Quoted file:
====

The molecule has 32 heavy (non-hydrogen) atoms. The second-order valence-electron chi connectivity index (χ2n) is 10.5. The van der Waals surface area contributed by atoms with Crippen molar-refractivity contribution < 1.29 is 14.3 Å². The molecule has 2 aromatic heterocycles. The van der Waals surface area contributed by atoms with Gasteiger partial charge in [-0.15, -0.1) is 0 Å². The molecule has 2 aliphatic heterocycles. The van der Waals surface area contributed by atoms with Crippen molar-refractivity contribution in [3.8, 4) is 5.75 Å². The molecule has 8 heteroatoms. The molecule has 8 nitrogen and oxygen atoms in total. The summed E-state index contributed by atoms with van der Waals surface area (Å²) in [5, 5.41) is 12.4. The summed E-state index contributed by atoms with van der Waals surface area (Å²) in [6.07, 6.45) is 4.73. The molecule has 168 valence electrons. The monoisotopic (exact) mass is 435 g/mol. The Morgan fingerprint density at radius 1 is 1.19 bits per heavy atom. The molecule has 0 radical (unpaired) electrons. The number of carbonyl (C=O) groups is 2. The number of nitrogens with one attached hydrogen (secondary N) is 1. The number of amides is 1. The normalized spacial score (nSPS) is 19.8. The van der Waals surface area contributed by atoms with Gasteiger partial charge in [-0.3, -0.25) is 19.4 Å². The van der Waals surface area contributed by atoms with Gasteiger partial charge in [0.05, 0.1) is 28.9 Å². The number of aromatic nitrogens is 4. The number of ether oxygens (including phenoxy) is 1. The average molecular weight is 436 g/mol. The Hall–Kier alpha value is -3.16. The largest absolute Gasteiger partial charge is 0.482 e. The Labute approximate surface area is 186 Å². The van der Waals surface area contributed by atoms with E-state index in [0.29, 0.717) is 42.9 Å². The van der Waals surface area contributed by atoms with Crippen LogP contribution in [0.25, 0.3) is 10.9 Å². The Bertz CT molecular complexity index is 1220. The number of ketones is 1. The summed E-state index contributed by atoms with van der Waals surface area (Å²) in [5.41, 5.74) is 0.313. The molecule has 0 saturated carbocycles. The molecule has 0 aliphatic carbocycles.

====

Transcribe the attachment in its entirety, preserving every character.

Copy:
The molecule has 32 heavy (non-hydrogen) atoms. The second-order valence-electron chi connectivity index (χ2n) is 10.5. The van der Waals surface area contributed by atoms with Crippen molar-refractivity contribution < 1.29 is 14.3 Å². The molecule has 2 aromatic heterocycles. The van der Waals surface area contributed by atoms with Gasteiger partial charge in [-0.15, -0.1) is 0 Å². The molecule has 2 aliphatic heterocycles. The van der Waals surface area contributed by atoms with Crippen molar-refractivity contribution in [3.8, 4) is 5.75 Å². The molecule has 8 heteroatoms. The molecule has 8 nitrogen and oxygen atoms in total. The summed E-state index contributed by atoms with van der Waals surface area (Å²) in [5, 5.41) is 12.4. The summed E-state index contributed by atoms with van der Waals surface area (Å²) in [6.07, 6.45) is 4.73. The molecule has 168 valence electrons. The monoisotopic (exact) mass is 435 g/mol. The Morgan fingerprint density at radius 1 is 1.19 bits per heavy atom. The molecule has 0 radical (unpaired) electrons. The number of carbonyl (C=O) groups is 2. The number of nitrogens with one attached hydrogen (secondary N) is 1. The number of amides is 1. The normalized spacial score (nSPS) is 19.8. The van der Waals surface area contributed by atoms with Gasteiger partial charge in [-0.3, -0.25) is 19.4 Å². The van der Waals surface area contributed by atoms with Gasteiger partial charge in [0.05, 0.1) is 28.9 Å². The number of aromatic nitrogens is 4. The number of ether oxygens (including phenoxy) is 1. The average molecular weight is 436 g/mol. The Hall–Kier alpha value is -3.16. The largest absolute Gasteiger partial charge is 0.482 e. The Labute approximate surface area is 186 Å². The van der Waals surface area contributed by atoms with E-state index in [0.29, 0.717) is 42.9 Å². The van der Waals surface area contributed by atoms with Crippen LogP contribution in [0.25, 0.3) is 10.9 Å². The Bertz CT molecular complexity index is 1220. The number of ketones is 1. The summed E-state index contributed by atoms with van der Waals surface area (Å²) in [5.41, 5.74) is 0.313. The molecule has 0 saturated carbocycles. The molecule has 0 aliphatic carbocycles.